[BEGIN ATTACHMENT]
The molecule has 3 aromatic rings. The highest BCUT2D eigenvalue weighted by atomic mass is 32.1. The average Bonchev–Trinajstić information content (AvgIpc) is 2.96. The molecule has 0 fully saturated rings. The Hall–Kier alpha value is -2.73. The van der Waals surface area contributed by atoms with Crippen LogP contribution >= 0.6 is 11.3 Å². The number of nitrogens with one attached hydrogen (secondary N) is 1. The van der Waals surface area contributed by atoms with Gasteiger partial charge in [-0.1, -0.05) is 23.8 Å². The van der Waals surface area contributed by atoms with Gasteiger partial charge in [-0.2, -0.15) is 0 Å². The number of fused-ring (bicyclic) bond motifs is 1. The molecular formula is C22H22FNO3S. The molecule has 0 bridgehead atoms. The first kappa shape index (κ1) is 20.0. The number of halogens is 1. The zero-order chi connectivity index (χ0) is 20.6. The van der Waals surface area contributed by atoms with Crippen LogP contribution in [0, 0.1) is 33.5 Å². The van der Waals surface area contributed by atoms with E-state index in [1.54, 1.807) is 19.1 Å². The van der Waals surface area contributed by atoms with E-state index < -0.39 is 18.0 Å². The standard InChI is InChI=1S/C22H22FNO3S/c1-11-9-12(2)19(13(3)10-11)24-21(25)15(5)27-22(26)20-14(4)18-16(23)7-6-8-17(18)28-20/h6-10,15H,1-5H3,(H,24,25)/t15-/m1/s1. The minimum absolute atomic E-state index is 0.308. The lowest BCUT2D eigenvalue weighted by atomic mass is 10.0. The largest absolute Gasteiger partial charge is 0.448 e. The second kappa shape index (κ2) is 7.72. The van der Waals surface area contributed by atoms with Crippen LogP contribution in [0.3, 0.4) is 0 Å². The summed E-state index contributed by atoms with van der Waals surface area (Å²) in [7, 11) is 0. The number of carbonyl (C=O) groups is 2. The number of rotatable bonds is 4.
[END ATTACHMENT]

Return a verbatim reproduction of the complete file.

The molecule has 3 aromatic rings. The highest BCUT2D eigenvalue weighted by atomic mass is 32.1. The average Bonchev–Trinajstić information content (AvgIpc) is 2.96. The molecule has 0 fully saturated rings. The Hall–Kier alpha value is -2.73. The van der Waals surface area contributed by atoms with Crippen LogP contribution >= 0.6 is 11.3 Å². The number of nitrogens with one attached hydrogen (secondary N) is 1. The van der Waals surface area contributed by atoms with Gasteiger partial charge in [-0.1, -0.05) is 23.8 Å². The van der Waals surface area contributed by atoms with Gasteiger partial charge in [-0.2, -0.15) is 0 Å². The number of fused-ring (bicyclic) bond motifs is 1. The molecular formula is C22H22FNO3S. The molecule has 0 bridgehead atoms. The first kappa shape index (κ1) is 20.0. The number of halogens is 1. The zero-order chi connectivity index (χ0) is 20.6. The van der Waals surface area contributed by atoms with Crippen LogP contribution in [0, 0.1) is 33.5 Å². The van der Waals surface area contributed by atoms with E-state index in [1.54, 1.807) is 19.1 Å². The van der Waals surface area contributed by atoms with E-state index < -0.39 is 18.0 Å². The standard InChI is InChI=1S/C22H22FNO3S/c1-11-9-12(2)19(13(3)10-11)24-21(25)15(5)27-22(26)20-14(4)18-16(23)7-6-8-17(18)28-20/h6-10,15H,1-5H3,(H,24,25)/t15-/m1/s1. The minimum absolute atomic E-state index is 0.308. The lowest BCUT2D eigenvalue weighted by atomic mass is 10.0. The largest absolute Gasteiger partial charge is 0.448 e. The second kappa shape index (κ2) is 7.72. The van der Waals surface area contributed by atoms with Crippen LogP contribution in [0.3, 0.4) is 0 Å². The summed E-state index contributed by atoms with van der Waals surface area (Å²) in [7, 11) is 0. The number of carbonyl (C=O) groups is 2. The number of rotatable bonds is 4.